Original URL: https://www.theregister.co.uk/2012/11/02/souse_scrapple/
Post-pub nosh deathmatch: Souse versus scrapple
El Reg mixes it up with the Pennsylvania Dutch
Our popular post-pub nosh deathmatch series takes a decidedly Pennsylvania Dutch turn this chilly November, as we present for your drunken dining pleasure two stateside dishes suggested by our gourmet readers.
The contenders weighing in for this culinary clash are souse and scrapple, a couple of carnivore-friendly concoctions requiring dedicated pre-boozer prep, but offering immediate deployment from the fridge when you stagger home from a night on the tiles.
First up to the plate is souse - a cold cut related to "head cheese", aka "brawn" in England, "potted heid" in Scotland, or Sülze in Germany.
In its most basic form, head cheese is the the meat from the boiled head of a calf or pig, left to set in the natural gelatin from the unfortunate animal's skull.
There are plenty of international variants on the theme using different beast bits, such as pig's trotter, and which may include seasoning, vegetables, and other extravagances not available to the medieval peasantry who first discovered the delights of skull scrapings in aspic.
The Pennsylvania Dutch version of head cheese, dubbed souse or pon haus, uses tongue, pig's ear and trotter as its basic ingredients - the latter to provide vital gelatin, although extra will be required to ensure a solid final result.
The recipe is not to be confused with Caribbean souse, which is an entirely different animal made up of pickled meat and trimmings soaked in water, lime juice, hot pepper and further flavoursome delights.
We don't mind admitting that it was with a certain amount of trepidation that we approached the assembled souse raw ingredients...
...which are specifically:
- 1 beef tongue
- 1 pig's trotter
- 2 pig's ears
- 20g salt
- 2 onions, chopped
- 1 Italian sweet pepper
- 350ml white wine vinegar
- 1g garlic powder
- 3g dried sage
- 1g ground black pepper
- 8 peppercorns
- 8 cloves
- 2-3 bay leaves
- 15g gelatin
So, let's get down to it:
Once you've got your souse brew into the bowl, you should leave it for a couple of hours at room temperature, until it starts to gel, then stick it in the fridge overnight. This is what it looks like the next morning...
...and here's the finished result, after careful removal from the bowl:
With the souse set for serving, we got stuck into scrapple, which is a mush of ground pork and cornmeal in loaf form, served as fried slices.
Our scrapple uses shoulder of pork ("pork butt" in the US) as the meaty heart of the recipe. If you want to get old school, then ask your butcher for hog offal, and throw the head, heart lungs, liver, etc, into the pot to create your scrapple base.
Here's the full roster of requirements...
- 1.5kg pork shoulder
- 5g ground black pepper
- 8-10 cloves
- 5g dried sage
- 20g salt
- 2-3 bay leaves
- 500g cornmeal
Predictably, getting our hands on a proper coarse cornmeal proved impossible hereabouts, so we're obliged to Jude Karabus in El Reg's London bureau for arranging an emergency airlift of polenta, which worked just fine.
Here's the proof, in our step-by-step photo guide:
A couple of points. It's important to make sure the cornmeal mush is pretty stiff before you stick in the meat. The spoon should stand up in it, although it shouldn't be too thick. If if does look like it's starting to display the properties of drying concrete, stick in a bit more broth.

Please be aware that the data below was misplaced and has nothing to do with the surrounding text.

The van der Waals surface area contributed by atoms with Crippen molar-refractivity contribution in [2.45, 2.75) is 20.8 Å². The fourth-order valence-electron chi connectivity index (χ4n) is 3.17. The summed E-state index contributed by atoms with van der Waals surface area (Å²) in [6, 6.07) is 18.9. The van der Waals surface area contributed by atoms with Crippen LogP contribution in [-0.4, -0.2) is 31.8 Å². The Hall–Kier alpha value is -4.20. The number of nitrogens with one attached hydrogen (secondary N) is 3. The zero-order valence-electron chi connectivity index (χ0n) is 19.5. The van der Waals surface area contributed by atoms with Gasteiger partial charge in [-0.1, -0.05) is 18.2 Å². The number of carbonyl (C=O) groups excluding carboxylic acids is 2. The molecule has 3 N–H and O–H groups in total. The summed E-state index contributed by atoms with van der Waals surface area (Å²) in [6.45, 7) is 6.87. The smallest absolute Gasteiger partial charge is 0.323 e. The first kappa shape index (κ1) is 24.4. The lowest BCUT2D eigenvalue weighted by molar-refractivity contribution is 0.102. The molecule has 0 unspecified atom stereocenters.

The seasoning is vital in scrapple. Check your brew and add extra to taste. You might like to throw in some thyme and nutmeg to the boiling broth, and we even considered adding a smidge of chilli powder, before deciding to hold on that for a future scrapple experiment.
It's worth lining the sides of the cake tin with greaseproof paper, as we did, since it helps get the scrapple out, after a night of solidification in the fridge:
With our magnificent loaf ready to roll, we hit Bar Almanzor, in my local town of El Barco de Avila, where the usual tasting panel had already quaffed several ales in anticipation of the impending deathmatch.
The verdict on souse can be summarised as follows: Spaniards don't like cold tongue action. Local builder Fernando's face says it all:
"It'd probably be fine if it was hot," he grimaced, ignoring my attempt to explain the effect of a microwave oven on the gelatin.
In fact, souse is delicious on a slice of toast, although I'm prepared to concede it's probably not to everyone's taste, and certainly won't be gracing Fernando's plate again in the near, or indeed distant, future.
It's safe to say, though, he'd neck another platter of scrapple at the drop of a hat, as would his missus Lourdes and bar owner Juanjo:
Likewise, my daughter Katarina didn't take much persuading to get stuck in with a fork:
The result of this deathmatch is pretty clear, then, although to my mind both recipes offer excellent post-pub fare, once you done the legwork.
Souse has the advantage of being available for immediate consumption, while you actually have to go to the bother of frying scrapple, if you can manage that in a sozzled state without torching the kitchen.
A safer option is to reserve your scrapple for the hangover breakfast, which is exactly what I did. Delicious...
For the record, the above platter boasts a special treat: fried Boletus edulis - the cep, or penny bun mushroom. Thanks to Tito, he of Bar Tito and our Paper aircraft Released Into Space (PARIS) mission, for donating a couple for my post-post-pub-deathmatch fry-up. ®
If you'd like to nominate your favourite nosh for a future deathmatch, we welcome suggestions here.